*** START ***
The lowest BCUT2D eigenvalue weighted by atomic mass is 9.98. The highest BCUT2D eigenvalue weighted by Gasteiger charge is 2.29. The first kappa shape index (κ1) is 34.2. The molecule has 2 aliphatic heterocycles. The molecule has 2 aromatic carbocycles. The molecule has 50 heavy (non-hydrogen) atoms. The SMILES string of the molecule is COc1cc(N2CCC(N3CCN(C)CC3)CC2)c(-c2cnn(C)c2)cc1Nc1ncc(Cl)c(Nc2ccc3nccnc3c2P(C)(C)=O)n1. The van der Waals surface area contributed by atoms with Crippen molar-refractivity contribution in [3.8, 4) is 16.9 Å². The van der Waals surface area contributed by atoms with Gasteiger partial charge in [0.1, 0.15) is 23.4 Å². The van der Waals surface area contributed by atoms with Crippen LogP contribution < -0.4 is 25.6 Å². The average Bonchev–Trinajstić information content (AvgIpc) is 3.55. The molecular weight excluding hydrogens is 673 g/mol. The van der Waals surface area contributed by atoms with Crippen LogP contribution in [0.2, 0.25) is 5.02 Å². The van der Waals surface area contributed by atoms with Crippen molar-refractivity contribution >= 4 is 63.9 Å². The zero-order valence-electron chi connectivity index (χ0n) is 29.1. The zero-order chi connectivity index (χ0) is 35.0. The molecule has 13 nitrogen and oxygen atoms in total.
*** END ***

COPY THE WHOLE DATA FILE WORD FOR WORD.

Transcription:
The lowest BCUT2D eigenvalue weighted by atomic mass is 9.98. The highest BCUT2D eigenvalue weighted by Gasteiger charge is 2.29. The first kappa shape index (κ1) is 34.2. The molecule has 2 aliphatic heterocycles. The molecule has 2 aromatic carbocycles. The molecule has 50 heavy (non-hydrogen) atoms. The SMILES string of the molecule is COc1cc(N2CCC(N3CCN(C)CC3)CC2)c(-c2cnn(C)c2)cc1Nc1ncc(Cl)c(Nc2ccc3nccnc3c2P(C)(C)=O)n1. The van der Waals surface area contributed by atoms with Crippen molar-refractivity contribution in [3.8, 4) is 16.9 Å². The van der Waals surface area contributed by atoms with Gasteiger partial charge in [0.1, 0.15) is 23.4 Å². The van der Waals surface area contributed by atoms with Crippen LogP contribution < -0.4 is 25.6 Å². The average Bonchev–Trinajstić information content (AvgIpc) is 3.55. The molecular weight excluding hydrogens is 673 g/mol. The van der Waals surface area contributed by atoms with Crippen LogP contribution in [0.2, 0.25) is 5.02 Å². The van der Waals surface area contributed by atoms with Crippen molar-refractivity contribution >= 4 is 63.9 Å². The zero-order valence-electron chi connectivity index (χ0n) is 29.1. The zero-order chi connectivity index (χ0) is 35.0. The molecule has 13 nitrogen and oxygen atoms in total.